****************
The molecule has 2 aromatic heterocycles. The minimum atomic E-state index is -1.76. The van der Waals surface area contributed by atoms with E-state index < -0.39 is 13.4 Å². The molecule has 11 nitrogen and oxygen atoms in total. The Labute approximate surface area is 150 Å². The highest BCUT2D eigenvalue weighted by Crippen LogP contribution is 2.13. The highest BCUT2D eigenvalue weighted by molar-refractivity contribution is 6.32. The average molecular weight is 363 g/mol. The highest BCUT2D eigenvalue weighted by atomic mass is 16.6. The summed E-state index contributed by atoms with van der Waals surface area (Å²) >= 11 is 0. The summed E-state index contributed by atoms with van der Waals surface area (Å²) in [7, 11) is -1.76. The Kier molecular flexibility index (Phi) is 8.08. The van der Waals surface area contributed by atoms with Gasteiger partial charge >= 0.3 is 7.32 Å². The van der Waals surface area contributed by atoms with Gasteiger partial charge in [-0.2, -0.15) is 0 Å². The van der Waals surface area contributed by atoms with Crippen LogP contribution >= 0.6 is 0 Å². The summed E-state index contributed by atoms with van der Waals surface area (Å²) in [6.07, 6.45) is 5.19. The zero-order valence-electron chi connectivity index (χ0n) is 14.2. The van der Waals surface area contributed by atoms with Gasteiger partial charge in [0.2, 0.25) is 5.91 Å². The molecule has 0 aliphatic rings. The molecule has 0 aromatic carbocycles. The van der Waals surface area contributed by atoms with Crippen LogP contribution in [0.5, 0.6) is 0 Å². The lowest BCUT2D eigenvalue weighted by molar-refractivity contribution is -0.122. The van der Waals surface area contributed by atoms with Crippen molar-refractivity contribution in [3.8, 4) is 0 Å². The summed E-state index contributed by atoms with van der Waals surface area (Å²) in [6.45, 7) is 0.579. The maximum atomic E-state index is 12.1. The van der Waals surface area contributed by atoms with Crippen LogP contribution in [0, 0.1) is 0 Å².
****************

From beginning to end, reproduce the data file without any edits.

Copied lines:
The molecule has 2 aromatic heterocycles. The minimum atomic E-state index is -1.76. The van der Waals surface area contributed by atoms with E-state index < -0.39 is 13.4 Å². The molecule has 11 nitrogen and oxygen atoms in total. The Labute approximate surface area is 150 Å². The highest BCUT2D eigenvalue weighted by Crippen LogP contribution is 2.13. The highest BCUT2D eigenvalue weighted by molar-refractivity contribution is 6.32. The average molecular weight is 363 g/mol. The highest BCUT2D eigenvalue weighted by atomic mass is 16.6. The summed E-state index contributed by atoms with van der Waals surface area (Å²) >= 11 is 0. The summed E-state index contributed by atoms with van der Waals surface area (Å²) in [7, 11) is -1.76. The Kier molecular flexibility index (Phi) is 8.08. The van der Waals surface area contributed by atoms with Gasteiger partial charge >= 0.3 is 7.32 Å². The van der Waals surface area contributed by atoms with Gasteiger partial charge in [-0.2, -0.15) is 0 Å². The van der Waals surface area contributed by atoms with Crippen LogP contribution >= 0.6 is 0 Å². The summed E-state index contributed by atoms with van der Waals surface area (Å²) in [6.07, 6.45) is 5.19. The zero-order valence-electron chi connectivity index (χ0n) is 14.2. The van der Waals surface area contributed by atoms with Gasteiger partial charge in [0.2, 0.25) is 5.91 Å². The molecule has 0 aliphatic rings. The molecule has 0 aromatic carbocycles. The van der Waals surface area contributed by atoms with Crippen LogP contribution in [0.5, 0.6) is 0 Å². The lowest BCUT2D eigenvalue weighted by molar-refractivity contribution is -0.122. The van der Waals surface area contributed by atoms with Crippen molar-refractivity contribution in [3.8, 4) is 0 Å². The summed E-state index contributed by atoms with van der Waals surface area (Å²) in [6.45, 7) is 0.579. The maximum atomic E-state index is 12.1. The van der Waals surface area contributed by atoms with Crippen LogP contribution in [0, 0.1) is 0 Å².